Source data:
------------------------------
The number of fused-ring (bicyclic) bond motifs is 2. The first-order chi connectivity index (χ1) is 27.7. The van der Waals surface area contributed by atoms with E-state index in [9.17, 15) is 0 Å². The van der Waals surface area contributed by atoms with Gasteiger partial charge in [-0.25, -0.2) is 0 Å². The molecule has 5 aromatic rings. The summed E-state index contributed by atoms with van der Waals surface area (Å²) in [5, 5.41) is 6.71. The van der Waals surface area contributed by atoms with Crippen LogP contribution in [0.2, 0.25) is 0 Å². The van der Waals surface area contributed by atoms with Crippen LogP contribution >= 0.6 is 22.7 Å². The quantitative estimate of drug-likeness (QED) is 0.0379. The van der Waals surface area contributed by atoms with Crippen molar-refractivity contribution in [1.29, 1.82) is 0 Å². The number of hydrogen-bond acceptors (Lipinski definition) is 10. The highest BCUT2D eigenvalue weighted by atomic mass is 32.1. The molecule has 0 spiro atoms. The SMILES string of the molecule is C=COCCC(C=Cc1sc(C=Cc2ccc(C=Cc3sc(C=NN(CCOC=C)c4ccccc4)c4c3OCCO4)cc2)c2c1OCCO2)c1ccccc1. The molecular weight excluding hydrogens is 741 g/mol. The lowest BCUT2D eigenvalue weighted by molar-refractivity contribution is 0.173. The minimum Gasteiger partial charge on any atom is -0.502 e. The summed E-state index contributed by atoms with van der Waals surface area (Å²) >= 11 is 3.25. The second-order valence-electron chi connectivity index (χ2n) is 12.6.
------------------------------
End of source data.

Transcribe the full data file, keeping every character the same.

The number of fused-ring (bicyclic) bond motifs is 2. The first-order chi connectivity index (χ1) is 27.7. The van der Waals surface area contributed by atoms with E-state index in [9.17, 15) is 0 Å². The van der Waals surface area contributed by atoms with Gasteiger partial charge in [-0.25, -0.2) is 0 Å². The molecule has 5 aromatic rings. The summed E-state index contributed by atoms with van der Waals surface area (Å²) in [5, 5.41) is 6.71. The van der Waals surface area contributed by atoms with Crippen LogP contribution in [0.2, 0.25) is 0 Å². The van der Waals surface area contributed by atoms with Crippen LogP contribution >= 0.6 is 22.7 Å². The quantitative estimate of drug-likeness (QED) is 0.0379. The van der Waals surface area contributed by atoms with Crippen molar-refractivity contribution in [1.29, 1.82) is 0 Å². The number of hydrogen-bond acceptors (Lipinski definition) is 10. The highest BCUT2D eigenvalue weighted by atomic mass is 32.1. The molecule has 0 spiro atoms. The SMILES string of the molecule is C=COCCC(C=Cc1sc(C=Cc2ccc(C=Cc3sc(C=NN(CCOC=C)c4ccccc4)c4c3OCCO4)cc2)c2c1OCCO2)c1ccccc1. The molecular weight excluding hydrogens is 741 g/mol. The lowest BCUT2D eigenvalue weighted by molar-refractivity contribution is 0.173. The minimum Gasteiger partial charge on any atom is -0.502 e. The summed E-state index contributed by atoms with van der Waals surface area (Å²) >= 11 is 3.25. The second-order valence-electron chi connectivity index (χ2n) is 12.6.